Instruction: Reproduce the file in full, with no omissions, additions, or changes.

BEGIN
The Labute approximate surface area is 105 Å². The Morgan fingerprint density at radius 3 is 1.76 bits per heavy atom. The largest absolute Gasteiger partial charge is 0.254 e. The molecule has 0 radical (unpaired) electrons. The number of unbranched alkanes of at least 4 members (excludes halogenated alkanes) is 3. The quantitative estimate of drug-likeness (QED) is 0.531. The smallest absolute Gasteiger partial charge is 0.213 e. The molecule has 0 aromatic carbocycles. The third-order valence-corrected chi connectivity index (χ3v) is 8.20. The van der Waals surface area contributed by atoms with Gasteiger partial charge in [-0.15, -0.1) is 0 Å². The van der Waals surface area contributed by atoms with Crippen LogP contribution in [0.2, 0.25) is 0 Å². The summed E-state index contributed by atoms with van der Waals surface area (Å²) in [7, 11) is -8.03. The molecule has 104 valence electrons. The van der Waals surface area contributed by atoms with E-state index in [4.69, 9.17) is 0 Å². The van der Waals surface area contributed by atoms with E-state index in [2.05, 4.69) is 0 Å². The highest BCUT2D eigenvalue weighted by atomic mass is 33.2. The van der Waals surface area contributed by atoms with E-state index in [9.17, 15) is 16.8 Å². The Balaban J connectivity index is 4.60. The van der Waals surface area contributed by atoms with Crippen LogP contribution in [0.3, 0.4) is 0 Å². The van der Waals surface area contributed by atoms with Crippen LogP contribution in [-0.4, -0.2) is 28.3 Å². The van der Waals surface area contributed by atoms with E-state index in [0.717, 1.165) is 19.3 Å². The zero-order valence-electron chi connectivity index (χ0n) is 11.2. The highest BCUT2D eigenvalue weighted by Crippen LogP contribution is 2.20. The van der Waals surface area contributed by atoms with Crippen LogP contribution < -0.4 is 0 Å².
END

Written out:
The Labute approximate surface area is 105 Å². The Morgan fingerprint density at radius 3 is 1.76 bits per heavy atom. The largest absolute Gasteiger partial charge is 0.254 e. The molecule has 0 radical (unpaired) electrons. The number of unbranched alkanes of at least 4 members (excludes halogenated alkanes) is 3. The quantitative estimate of drug-likeness (QED) is 0.531. The smallest absolute Gasteiger partial charge is 0.213 e. The molecule has 0 aromatic carbocycles. The third-order valence-corrected chi connectivity index (χ3v) is 8.20. The van der Waals surface area contributed by atoms with Gasteiger partial charge in [-0.15, -0.1) is 0 Å². The van der Waals surface area contributed by atoms with Crippen LogP contribution in [0.2, 0.25) is 0 Å². The summed E-state index contributed by atoms with van der Waals surface area (Å²) in [7, 11) is -8.03. The molecule has 104 valence electrons. The van der Waals surface area contributed by atoms with E-state index in [4.69, 9.17) is 0 Å². The van der Waals surface area contributed by atoms with E-state index in [2.05, 4.69) is 0 Å². The highest BCUT2D eigenvalue weighted by atomic mass is 33.2. The van der Waals surface area contributed by atoms with E-state index in [9.17, 15) is 16.8 Å². The Balaban J connectivity index is 4.60. The van der Waals surface area contributed by atoms with Crippen LogP contribution in [0.3, 0.4) is 0 Å². The van der Waals surface area contributed by atoms with Crippen LogP contribution in [-0.4, -0.2) is 28.3 Å². The van der Waals surface area contributed by atoms with E-state index in [0.717, 1.165) is 19.3 Å². The zero-order valence-electron chi connectivity index (χ0n) is 11.2. The highest BCUT2D eigenvalue weighted by Crippen LogP contribution is 2.20. The van der Waals surface area contributed by atoms with Crippen LogP contribution < -0.4 is 0 Å².